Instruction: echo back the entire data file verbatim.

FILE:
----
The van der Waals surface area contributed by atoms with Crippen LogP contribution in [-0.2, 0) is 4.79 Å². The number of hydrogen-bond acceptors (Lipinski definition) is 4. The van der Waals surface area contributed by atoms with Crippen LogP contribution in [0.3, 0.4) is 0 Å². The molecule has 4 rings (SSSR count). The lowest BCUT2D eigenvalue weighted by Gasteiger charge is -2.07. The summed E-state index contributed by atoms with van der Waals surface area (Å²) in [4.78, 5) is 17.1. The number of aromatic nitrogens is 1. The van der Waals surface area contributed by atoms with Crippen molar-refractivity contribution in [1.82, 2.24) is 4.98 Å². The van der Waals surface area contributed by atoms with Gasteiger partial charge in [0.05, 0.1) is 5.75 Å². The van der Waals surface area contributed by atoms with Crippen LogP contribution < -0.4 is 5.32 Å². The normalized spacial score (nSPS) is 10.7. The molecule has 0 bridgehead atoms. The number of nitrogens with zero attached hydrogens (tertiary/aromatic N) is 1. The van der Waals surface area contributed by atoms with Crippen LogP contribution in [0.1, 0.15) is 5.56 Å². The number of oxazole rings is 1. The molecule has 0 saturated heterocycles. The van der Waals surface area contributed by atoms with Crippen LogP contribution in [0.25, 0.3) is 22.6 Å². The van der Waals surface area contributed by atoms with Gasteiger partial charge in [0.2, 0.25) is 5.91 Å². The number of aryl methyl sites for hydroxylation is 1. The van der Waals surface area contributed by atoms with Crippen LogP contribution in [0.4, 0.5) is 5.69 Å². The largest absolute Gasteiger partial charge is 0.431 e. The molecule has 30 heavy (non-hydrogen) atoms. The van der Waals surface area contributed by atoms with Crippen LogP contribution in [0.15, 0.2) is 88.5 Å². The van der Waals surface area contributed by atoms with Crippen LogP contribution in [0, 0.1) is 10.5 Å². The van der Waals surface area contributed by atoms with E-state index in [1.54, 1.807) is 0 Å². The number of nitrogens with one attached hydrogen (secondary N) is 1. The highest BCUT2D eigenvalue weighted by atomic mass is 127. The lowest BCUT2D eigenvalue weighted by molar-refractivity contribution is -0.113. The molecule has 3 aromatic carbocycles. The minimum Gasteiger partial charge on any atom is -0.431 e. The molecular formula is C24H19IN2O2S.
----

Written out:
The van der Waals surface area contributed by atoms with Crippen LogP contribution in [-0.2, 0) is 4.79 Å². The number of hydrogen-bond acceptors (Lipinski definition) is 4. The van der Waals surface area contributed by atoms with Crippen LogP contribution in [0.3, 0.4) is 0 Å². The molecule has 4 rings (SSSR count). The lowest BCUT2D eigenvalue weighted by Gasteiger charge is -2.07. The summed E-state index contributed by atoms with van der Waals surface area (Å²) in [4.78, 5) is 17.1. The number of aromatic nitrogens is 1. The van der Waals surface area contributed by atoms with Crippen molar-refractivity contribution in [1.82, 2.24) is 4.98 Å². The van der Waals surface area contributed by atoms with Gasteiger partial charge in [0.05, 0.1) is 5.75 Å². The van der Waals surface area contributed by atoms with Crippen LogP contribution < -0.4 is 5.32 Å². The normalized spacial score (nSPS) is 10.7. The molecule has 0 bridgehead atoms. The number of nitrogens with zero attached hydrogens (tertiary/aromatic N) is 1. The van der Waals surface area contributed by atoms with Crippen LogP contribution in [0.1, 0.15) is 5.56 Å². The number of oxazole rings is 1. The molecule has 0 saturated heterocycles. The van der Waals surface area contributed by atoms with Crippen LogP contribution in [0.25, 0.3) is 22.6 Å². The van der Waals surface area contributed by atoms with Gasteiger partial charge in [0.2, 0.25) is 5.91 Å². The number of aryl methyl sites for hydroxylation is 1. The van der Waals surface area contributed by atoms with Crippen LogP contribution in [0.4, 0.5) is 5.69 Å². The largest absolute Gasteiger partial charge is 0.431 e. The molecule has 30 heavy (non-hydrogen) atoms. The van der Waals surface area contributed by atoms with Crippen LogP contribution in [0.15, 0.2) is 88.5 Å². The van der Waals surface area contributed by atoms with Crippen LogP contribution in [0, 0.1) is 10.5 Å². The van der Waals surface area contributed by atoms with E-state index in [1.54, 1.807) is 0 Å². The number of nitrogens with one attached hydrogen (secondary N) is 1. The highest BCUT2D eigenvalue weighted by atomic mass is 127. The lowest BCUT2D eigenvalue weighted by molar-refractivity contribution is -0.113. The molecule has 3 aromatic carbocycles. The minimum Gasteiger partial charge on any atom is -0.431 e. The molecular formula is C24H19IN2O2S.